Book Image

Linux Shell Scripting Bootcamp

By : James K Lewis
Book Image

Linux Shell Scripting Bootcamp

By: James K Lewis

Overview of this book

Linux Shell Scripting Bootcamp is all about learning the essentials of script creation, validating parameters, and checking for the existence of files and other items needed by the script. We will use scripts to explore iterative operations using loops and learn different types of loop statements, with their differences. Along with this, we will also create a numbered backup script for backup files. Further, you will get well-versed with how variables work on a Linux system and how they relate to scripts. You’ll also learn how to create and call subroutines in a script and create interactive scripts. The most important archive commands, zip and tar, are also discussed for performing backups. Later, you will dive deeper by understanding the use of wget and curl scripts and the use of checksum and file encryption in further chapters. Finally, you will learn how to debug scripts and scripting best practices that will enable you to write a great code every time! By the end of the book, you will be able to write shell scripts that can dig data from the web and process it efficiently.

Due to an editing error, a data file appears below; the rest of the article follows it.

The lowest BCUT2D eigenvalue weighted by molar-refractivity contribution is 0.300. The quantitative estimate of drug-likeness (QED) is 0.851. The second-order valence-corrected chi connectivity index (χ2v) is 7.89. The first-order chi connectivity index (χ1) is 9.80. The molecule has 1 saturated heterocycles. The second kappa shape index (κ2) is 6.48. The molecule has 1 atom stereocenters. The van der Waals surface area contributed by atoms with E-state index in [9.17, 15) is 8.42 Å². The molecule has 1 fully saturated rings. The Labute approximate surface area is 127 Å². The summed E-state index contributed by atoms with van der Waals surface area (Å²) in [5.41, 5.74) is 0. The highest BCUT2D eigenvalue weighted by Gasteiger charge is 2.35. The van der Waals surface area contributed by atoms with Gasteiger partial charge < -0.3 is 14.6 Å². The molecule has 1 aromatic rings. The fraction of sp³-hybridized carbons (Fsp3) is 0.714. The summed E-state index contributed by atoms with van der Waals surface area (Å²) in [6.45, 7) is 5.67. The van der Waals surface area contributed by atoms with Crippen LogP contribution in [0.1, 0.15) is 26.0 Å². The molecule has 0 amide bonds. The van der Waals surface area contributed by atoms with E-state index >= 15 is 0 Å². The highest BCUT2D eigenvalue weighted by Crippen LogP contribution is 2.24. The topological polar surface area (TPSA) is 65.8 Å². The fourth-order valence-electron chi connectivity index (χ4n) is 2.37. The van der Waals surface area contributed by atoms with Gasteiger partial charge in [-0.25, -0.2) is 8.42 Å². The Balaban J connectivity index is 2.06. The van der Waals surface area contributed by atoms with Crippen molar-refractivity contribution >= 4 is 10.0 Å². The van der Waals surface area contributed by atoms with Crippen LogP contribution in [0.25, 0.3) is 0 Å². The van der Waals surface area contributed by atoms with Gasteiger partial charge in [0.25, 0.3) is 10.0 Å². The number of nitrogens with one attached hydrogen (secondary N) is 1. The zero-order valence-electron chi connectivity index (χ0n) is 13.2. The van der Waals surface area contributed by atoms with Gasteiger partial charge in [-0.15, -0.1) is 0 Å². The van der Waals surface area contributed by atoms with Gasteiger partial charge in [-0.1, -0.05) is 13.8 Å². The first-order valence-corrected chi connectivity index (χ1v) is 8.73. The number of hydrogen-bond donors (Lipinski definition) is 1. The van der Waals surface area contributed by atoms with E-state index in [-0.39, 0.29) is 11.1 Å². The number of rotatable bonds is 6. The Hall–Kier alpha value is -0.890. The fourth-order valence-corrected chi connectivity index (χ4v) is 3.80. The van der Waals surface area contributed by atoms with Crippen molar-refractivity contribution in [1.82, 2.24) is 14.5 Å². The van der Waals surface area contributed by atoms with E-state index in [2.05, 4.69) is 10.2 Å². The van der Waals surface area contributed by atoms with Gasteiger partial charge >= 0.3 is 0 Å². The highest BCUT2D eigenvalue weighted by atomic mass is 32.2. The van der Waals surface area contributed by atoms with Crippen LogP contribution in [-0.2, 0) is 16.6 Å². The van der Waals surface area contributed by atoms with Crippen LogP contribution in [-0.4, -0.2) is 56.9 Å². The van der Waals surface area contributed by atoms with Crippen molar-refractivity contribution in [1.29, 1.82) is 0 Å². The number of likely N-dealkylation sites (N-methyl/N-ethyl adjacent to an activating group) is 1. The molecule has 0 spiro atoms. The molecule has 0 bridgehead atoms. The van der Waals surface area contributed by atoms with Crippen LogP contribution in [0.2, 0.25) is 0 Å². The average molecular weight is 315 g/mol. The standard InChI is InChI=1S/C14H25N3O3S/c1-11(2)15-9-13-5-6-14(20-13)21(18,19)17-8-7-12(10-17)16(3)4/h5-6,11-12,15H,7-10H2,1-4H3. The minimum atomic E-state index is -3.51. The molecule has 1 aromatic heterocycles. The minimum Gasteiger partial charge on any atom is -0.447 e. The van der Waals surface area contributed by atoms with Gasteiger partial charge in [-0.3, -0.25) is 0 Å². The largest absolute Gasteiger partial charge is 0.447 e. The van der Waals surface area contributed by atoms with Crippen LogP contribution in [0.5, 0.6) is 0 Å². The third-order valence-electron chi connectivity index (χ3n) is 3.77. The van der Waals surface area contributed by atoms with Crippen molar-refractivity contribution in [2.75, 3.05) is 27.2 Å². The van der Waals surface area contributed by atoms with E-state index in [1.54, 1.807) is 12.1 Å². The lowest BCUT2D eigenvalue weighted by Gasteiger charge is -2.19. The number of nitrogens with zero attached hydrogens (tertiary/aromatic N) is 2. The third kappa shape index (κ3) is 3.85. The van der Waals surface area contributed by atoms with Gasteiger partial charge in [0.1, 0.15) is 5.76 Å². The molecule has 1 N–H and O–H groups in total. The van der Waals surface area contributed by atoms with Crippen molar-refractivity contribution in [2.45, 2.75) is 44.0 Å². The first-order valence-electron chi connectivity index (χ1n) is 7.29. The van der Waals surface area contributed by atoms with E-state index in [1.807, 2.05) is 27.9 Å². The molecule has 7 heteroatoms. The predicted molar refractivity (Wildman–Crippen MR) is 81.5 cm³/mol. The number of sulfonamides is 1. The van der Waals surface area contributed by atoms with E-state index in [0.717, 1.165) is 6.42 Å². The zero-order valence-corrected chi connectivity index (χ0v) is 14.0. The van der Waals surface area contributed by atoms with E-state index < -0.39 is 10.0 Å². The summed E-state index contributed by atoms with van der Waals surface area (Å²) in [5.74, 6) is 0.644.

Table of Contents (19 chapters)
Linux Shell Scripting Bootcamp
About the Author
About the Reviewer
Customer Feedback

Syntax errors

Nothing can be so frustrating than to be on a roll when coding your script or program and then have a syntax error pop up. In some cases the solution is so easy you find and solve it right away. In other cases it can take minutes or even hours. Here are a few pointers:

When coding a loop put the whole structure in first. It is sometimes really easy to forget the ending done statement, especially if the code spans more than a page.

Take a look at Script 1:

Chapter 9 - Script 1

# 6/7/2017
echo "Chapter 9 - Script 1"

while [ $x -lt 5 ]
 echo "x: $x"
 let x++

while [ $y -lt 5 ]
 echo "y: $y"
 let y++

# more code here
# more code here

echo "End of script1"
exit 0

And here is the output:

Look at this real closely, it says the error is at line 26. Wow, how can that be, when the file has only has 25 lines in it? The simple answer is that's just the way the Bash interpreter handles this type of situation. If you have not already found...